again. Eddie is a brilliant metallurgist/jeweler who pioneered the use of alternative metals to exist in fine jewelry. Two of his most noteworthy achievements are that he developed Black Ti (a proprietary and patented process that molecularly turns titanium from gray to a rich black color) and CobaBlue Cobalt (used by Scott Kay for his Cobalt wedding bands).
Eddie is not one to rest on his past successes. He never sits still. Always tinkering like the Mad Scientist. (Seriously, he does remind some of us of a mad scientist – but in a good way!) Read my interview with Eddie from a few years ago here.
At the JCK Las Vegas Jewelry Show this past summer, Eddie showed me two very exciting new developments he’s ready to unleash onto the world of titanium ring manufacturing. I was really amazed! It’s apparent he’s have been very busy at his south Florida laboratory.
These developments involve molecularly marrying precious metals with less expensive alternative metals. They are co-extrusion and co-casting, and they’ve been 15 years in the making. Both involve incorporating gold (also silver and platinum) into titanium and black titanium. ”The premise is to deliver a new look in precious metal at a reasonable price”, says Rosenberg.
In recent years, precious metal prices have went through the roof. This has resulted in two trends in precious metal jewelry:
- Extremely expensive price tags on substantial jewelry pieces. Therefore, limiting what’s available on the market and what the average person could afford.
- Emaciated looking gold jewelry. Whereas a few years ago, gold jewelry typically had some heft to it, some decent size and weight. Due to high prices of gold, newer designs are super lightweight and too dainty looking.
Because of the two reasons above, Rosenberg had good reason to put the finishing touches these two new processes and bring them to market. He says, “We can offer a 7.5 mm wide ring at 2.5mm height for the same price as a 3.5 mm one with a 1.25 mm height of precious metal. Its not so much about weight reduction as it is about look, durability, and the way pieces wear. Combining dissimilar materials is like mixing oil and water, and we are uniting dissimilar materials at a molecular level.
Folks, it’s relatively easy to combine similar materials – like gold and silver. But to combine titanium and gold, now that is just astonishing.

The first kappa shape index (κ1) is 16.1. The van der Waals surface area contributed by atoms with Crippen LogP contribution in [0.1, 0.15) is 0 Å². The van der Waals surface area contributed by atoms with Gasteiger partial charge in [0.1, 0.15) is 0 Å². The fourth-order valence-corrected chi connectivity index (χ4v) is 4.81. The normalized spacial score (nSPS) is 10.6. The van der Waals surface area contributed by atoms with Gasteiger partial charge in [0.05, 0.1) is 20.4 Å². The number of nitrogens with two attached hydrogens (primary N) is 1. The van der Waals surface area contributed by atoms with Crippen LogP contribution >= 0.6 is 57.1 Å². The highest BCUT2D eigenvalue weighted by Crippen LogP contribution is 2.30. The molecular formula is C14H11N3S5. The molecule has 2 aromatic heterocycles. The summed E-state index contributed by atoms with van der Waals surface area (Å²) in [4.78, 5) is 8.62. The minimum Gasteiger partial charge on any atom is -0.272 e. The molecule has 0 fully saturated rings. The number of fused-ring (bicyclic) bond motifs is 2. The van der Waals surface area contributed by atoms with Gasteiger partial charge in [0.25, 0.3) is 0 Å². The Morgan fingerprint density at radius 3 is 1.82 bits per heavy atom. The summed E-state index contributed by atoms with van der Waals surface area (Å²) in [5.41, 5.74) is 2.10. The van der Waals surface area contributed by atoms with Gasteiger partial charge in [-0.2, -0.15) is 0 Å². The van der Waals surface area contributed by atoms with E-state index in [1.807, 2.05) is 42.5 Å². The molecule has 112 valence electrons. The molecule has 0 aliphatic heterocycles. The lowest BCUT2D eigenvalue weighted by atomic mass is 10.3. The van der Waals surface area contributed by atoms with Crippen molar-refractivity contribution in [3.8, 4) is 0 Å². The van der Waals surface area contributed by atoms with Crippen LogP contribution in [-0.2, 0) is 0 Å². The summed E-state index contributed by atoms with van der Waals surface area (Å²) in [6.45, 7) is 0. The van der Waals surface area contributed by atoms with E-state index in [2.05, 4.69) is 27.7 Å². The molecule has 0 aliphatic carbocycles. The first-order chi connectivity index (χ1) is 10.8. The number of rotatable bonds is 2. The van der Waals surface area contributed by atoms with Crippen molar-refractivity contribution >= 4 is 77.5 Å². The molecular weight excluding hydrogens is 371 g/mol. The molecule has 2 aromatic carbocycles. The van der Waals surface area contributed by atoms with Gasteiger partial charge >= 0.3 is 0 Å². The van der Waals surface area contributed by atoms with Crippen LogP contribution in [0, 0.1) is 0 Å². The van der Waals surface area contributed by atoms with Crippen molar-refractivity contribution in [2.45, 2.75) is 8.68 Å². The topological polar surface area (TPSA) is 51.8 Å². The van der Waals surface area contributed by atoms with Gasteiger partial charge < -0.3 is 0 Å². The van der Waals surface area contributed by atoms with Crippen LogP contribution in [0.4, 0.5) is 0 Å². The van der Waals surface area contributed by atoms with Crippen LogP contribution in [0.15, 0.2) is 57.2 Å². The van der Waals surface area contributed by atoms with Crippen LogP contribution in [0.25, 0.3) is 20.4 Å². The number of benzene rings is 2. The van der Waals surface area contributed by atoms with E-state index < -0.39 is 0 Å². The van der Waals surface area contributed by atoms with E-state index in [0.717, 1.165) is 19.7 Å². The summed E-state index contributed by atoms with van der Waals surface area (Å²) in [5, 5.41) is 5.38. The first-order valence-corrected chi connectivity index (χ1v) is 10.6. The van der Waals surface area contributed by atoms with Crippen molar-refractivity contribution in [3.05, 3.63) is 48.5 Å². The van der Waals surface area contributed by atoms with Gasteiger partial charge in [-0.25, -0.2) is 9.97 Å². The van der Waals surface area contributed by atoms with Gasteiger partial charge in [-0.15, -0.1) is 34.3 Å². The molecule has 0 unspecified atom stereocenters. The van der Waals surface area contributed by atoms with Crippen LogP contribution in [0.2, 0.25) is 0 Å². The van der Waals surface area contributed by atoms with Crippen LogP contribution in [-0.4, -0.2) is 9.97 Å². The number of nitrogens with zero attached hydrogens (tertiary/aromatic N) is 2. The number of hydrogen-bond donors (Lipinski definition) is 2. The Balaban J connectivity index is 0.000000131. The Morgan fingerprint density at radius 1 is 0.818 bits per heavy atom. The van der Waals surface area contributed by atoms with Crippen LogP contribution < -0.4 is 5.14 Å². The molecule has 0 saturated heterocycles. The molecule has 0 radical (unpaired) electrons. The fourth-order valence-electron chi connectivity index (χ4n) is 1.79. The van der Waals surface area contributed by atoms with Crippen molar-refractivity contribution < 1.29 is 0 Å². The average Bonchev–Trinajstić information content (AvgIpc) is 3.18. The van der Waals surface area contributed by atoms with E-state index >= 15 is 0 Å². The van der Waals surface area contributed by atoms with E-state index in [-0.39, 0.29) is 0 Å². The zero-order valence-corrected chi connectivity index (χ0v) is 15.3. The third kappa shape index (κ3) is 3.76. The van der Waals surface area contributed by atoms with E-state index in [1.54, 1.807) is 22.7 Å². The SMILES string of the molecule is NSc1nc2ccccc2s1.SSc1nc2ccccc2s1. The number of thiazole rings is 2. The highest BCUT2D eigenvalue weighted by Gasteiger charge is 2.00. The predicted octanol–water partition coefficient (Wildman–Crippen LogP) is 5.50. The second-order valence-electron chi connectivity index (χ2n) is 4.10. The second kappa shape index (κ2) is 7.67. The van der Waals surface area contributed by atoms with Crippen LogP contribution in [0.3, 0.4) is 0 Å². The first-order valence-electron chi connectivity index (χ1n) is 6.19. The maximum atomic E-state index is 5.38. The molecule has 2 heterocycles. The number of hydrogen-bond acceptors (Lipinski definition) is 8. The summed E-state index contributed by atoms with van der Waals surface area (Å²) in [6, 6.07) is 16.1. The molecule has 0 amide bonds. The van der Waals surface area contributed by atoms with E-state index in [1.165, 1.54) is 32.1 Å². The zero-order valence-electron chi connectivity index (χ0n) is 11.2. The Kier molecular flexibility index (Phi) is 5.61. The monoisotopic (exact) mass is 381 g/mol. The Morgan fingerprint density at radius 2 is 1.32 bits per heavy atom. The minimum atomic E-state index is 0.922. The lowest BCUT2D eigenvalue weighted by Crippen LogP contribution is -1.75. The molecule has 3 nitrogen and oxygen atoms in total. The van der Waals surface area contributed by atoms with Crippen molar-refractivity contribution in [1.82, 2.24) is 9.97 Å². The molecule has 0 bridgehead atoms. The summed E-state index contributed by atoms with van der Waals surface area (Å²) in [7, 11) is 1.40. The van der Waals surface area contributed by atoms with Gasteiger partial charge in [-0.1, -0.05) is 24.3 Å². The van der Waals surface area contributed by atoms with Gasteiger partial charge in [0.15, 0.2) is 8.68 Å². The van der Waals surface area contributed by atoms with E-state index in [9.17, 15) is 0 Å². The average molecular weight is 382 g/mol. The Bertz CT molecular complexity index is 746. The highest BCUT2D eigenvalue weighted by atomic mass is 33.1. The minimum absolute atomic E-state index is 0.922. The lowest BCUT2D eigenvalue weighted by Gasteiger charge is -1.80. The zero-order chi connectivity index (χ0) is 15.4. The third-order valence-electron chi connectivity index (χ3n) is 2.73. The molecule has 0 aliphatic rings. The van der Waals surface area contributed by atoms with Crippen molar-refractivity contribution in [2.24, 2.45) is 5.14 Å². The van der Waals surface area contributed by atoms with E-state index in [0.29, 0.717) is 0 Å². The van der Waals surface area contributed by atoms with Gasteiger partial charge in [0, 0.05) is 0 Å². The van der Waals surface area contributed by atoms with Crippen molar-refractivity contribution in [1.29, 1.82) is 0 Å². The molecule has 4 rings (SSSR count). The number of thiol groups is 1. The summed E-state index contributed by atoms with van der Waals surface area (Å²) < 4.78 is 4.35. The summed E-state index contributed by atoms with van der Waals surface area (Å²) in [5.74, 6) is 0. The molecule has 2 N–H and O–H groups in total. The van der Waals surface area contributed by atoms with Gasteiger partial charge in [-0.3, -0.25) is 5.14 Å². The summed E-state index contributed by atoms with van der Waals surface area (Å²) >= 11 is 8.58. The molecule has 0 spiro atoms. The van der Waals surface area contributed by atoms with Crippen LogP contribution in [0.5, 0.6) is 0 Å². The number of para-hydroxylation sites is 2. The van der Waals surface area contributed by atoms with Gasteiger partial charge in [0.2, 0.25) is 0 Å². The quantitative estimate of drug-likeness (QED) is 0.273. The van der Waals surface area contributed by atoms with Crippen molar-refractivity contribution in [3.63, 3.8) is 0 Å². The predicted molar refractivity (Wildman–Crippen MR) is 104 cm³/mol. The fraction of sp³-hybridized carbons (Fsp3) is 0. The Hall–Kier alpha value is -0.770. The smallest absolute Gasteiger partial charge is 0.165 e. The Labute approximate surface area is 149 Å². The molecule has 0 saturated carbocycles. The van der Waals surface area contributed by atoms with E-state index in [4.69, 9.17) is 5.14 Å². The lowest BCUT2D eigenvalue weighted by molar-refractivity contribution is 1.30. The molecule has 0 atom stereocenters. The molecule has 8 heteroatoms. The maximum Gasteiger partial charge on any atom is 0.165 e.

Two benefits from this. One, you get a more substantial ring at a lower price. And two, you get a ring that stands up to the rigors of wear and tear much better,as titanium is amazingly durable. (After all titanium is a major component that space shuttles are made of…)
Co-Casting: The process in which precious metals are cast into a titanium ring with exposed designs. The exposed designs get filled with the precious metal. Titanium has a much higher melting point than does the accent material of the precious metal. The challenges here are numerous and varied depending on each material’s chemistry, reactivity, and other factors. I won’t bore you with the super technical stuff, but it’s really tricky.
Co-Extrusion:In this process two materials (can be more than two) are drawn through dies under extreme heat and pressure, forming a molecular bond which is inseparable unless mechanically cut, ground, chemically etched or otherwise removed. This process is ideal for products which call for tubular blanks. The challenges are many. And require highly specialized dies and machines.
Both of these developments are very exciting, not only for me, but also our customers around the world who come to us for their titanium rings. Stay tuned for exciting new titanium ring designs featuring co-extrusion and co-casting!
To see all our titanium rings by Eddie and his team in South Florida click here.